Walter Emmons Alston
- Bats Right, Throws Right
- Height 6' 2", Weight 195 lb.
- School Miami University
- High School Milford Township High School (Darrtown, OH)
- Debut September 27, 1936
- Final Game September 27, 1936
- Born December 1, 1911 in Venice, OH USA
- Died October 1, 1984 in Oxford, OH USA
"He is non-irritating. Do you realize how important it is to have a manager who doesn't irritate you?" - Dodgers owner Walter O'Malley about Walt Alston
As a player, Walter Alston had only one major league plate appearance, striking out against pitcher Lon Warneke. For his work over 23 seasons as the manager of the Brooklyn and Los Angeles Dodgers, he was elected to the Baseball Hall of Fame on March 10, 1983 by the Committee on Baseball Veterans.
Alston was born in Venice, OH (the town named Venice near Cincinnati, not the one in northern Ohio), and went to school in Darrtown, OH, not far from Venice. His father had played semi-pro ball. Walt was a basketball and baseball player as a youth whose fastball earned him the nickname "Smokey". He attended Miami University, also in the Cincinnati area, and was captain of the baseball and basketball teams, graduating with a degree and taking a job as a teacher.
He began in the minors in 1935, playing third base for the Greenwood Chiefs of the East Dixie League and hitting .326. Thereafter, he was primarily a first baseman, and in 1936 he hit 35 home runs with a .326 average for the Huntington Red Birds of the Middle Atlantic League. That earned him a shot at the majors in September.
Short time in the majors
Alston was a first baseman with the St Louis Cardinals in the 1936 season. He played his only major league game on September 27th, as a substitute for future Hall of Famer Johnny Mize, who had been ejected from the game. Alston struck out in his only at bat. He later claimed that immediately before striking out, he hit a long fly ball that landed barely foul; had it been fair, his career could have taken an altogether different turn.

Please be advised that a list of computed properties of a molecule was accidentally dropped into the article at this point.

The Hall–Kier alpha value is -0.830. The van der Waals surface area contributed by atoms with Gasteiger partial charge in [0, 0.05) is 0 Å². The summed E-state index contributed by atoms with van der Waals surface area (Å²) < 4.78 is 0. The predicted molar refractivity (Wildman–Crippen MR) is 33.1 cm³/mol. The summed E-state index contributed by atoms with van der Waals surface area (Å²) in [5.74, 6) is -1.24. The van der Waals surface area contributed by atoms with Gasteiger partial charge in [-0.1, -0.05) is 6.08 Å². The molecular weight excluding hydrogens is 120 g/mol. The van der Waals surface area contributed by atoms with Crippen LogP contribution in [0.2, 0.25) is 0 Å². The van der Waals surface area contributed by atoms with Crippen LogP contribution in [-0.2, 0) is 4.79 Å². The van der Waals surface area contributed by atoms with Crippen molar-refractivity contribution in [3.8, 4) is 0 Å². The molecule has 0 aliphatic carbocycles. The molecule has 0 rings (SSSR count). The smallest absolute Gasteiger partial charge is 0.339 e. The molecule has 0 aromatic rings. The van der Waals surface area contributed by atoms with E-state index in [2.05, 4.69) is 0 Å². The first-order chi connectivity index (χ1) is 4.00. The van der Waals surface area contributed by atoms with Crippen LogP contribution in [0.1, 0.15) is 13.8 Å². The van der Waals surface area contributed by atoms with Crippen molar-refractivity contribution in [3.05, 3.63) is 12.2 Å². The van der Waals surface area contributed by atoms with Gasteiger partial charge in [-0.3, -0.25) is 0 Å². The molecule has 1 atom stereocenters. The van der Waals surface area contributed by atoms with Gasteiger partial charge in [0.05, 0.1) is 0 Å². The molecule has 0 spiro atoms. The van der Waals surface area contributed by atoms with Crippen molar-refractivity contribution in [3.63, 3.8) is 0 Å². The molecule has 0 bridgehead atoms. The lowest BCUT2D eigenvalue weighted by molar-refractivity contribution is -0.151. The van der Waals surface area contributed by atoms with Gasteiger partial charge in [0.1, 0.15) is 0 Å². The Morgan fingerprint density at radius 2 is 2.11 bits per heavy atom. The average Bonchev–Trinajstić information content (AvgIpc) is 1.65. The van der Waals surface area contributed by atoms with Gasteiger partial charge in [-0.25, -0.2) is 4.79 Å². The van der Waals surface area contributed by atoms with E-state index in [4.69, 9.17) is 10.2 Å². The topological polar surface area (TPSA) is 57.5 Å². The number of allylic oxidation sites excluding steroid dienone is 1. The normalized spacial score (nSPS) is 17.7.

Back in the minors
Returning to the minor leagues, Alston led the Middle Atlantic League in home runs four times, RBI twice, and runs once. He hit 35 homers in 1936, 28 homers in 1940 (his first season as player/manager), 25 homers with 102 RBI and 88 runs scored in 1941, and 12 homers with 90 RBI in 1942. Smokey's minor league career lasted 13 seasons through 1947. He hit 176 home runs with a .295 average, primarily in the Cardinals organization but also with several years in the Brooklyn Dodgers organization. In 1941, 1942, 1944 and 1945 he also pitched 34 innings in the minors, hearkening back to his days as a pitcher in his childhood. He holds one home run record -- most minor league dingers by a player in the Hall of Fame.
Minor league manager
Walt started managing during his playing career in 1940 and put in 12 seasons before he became a major league manager. During his six years at the AAA level, he got to know many of the young Dodgers who would play for him in the majors. For instance, he had a young Tommy Lasorda as a pitcher at Montreal every year from from 1950 to 1953. "The Rifleman" Chuck Connors, Jim Gilliam and Johnny Podres were other players on his Montreal teams.
Alston was named manager of the Brooklyn Dodgers for the 1954 season, a year in which the team went 92-62. In 1955, he led Brooklyn to the pennant and its first World Series championship; the team repeated as National League champions in 1956. After the Dodgers moved to Los Angeles, CA, Alston led the team to pennants in 1959, 1963, 1965, 1966 and 1974, and three more world championships (1959, 1963, 1965). He won seven National League pennants in his 23-year tenure as Dodgers manager. During that time, his teams had a losing record only four times, while winning at least 90 games in a season ten different times.
Named Manager of the Year six times, Alston also guided a victorious NL All-Star squad a record seven times. He retired with a few games left in the 1976 season with 2,040 wins, ceding the job to long-time Tommy Lasorda, who would hold it until 1995. He was well-known for signing 23 consecutive one-year contracts instead of going for an extended term, at a time in the game where managers were being guaranteed job security more often. This was an arrangement insisted upon by Walter O'Malley, initially as a manner with which to show departing manager Charley Dressen just who held the power when Charley had the temerity to ask for job security after the 1953 season.
As a manager, Alston was noted for his studious approach to the game (he had taught school in the off-season while in the minors). Dodger General Manager Branch Rickey and statistician Allan Roth would provide data to Alston for use in managing the team.
Some or all content from this article is licensed under the GNU Free Documentation License. It uses material from the Wikipedia article "Walter Emmons Alston". It has also been much expanded during its time here.
- 3-time ML Manager of the Year (1955, 1959 & 1963)
- Division Titles: 1 (1974)
- NL Pennants: 7 (1955, 1956, 1959, 1963, 1965, 1966 & 1974)
- Managed four World Series Champions with the Brooklyn Dodgers (1955) and the Los Angeles Dodgers (1959, 1963 & 1965)
- 100 Wins Seasons as Manager: 2 (1962 & 1974)
- Baseball Hall of Fame: Class of 1983
|Brooklyn/Los Angeles Dodgers Manager
Year-By-Year Managerial Record
- Walter Alston (as told to George Vass): "The Game I'll Never Forget", Baseball Digest, January 1977, pp. 90-92.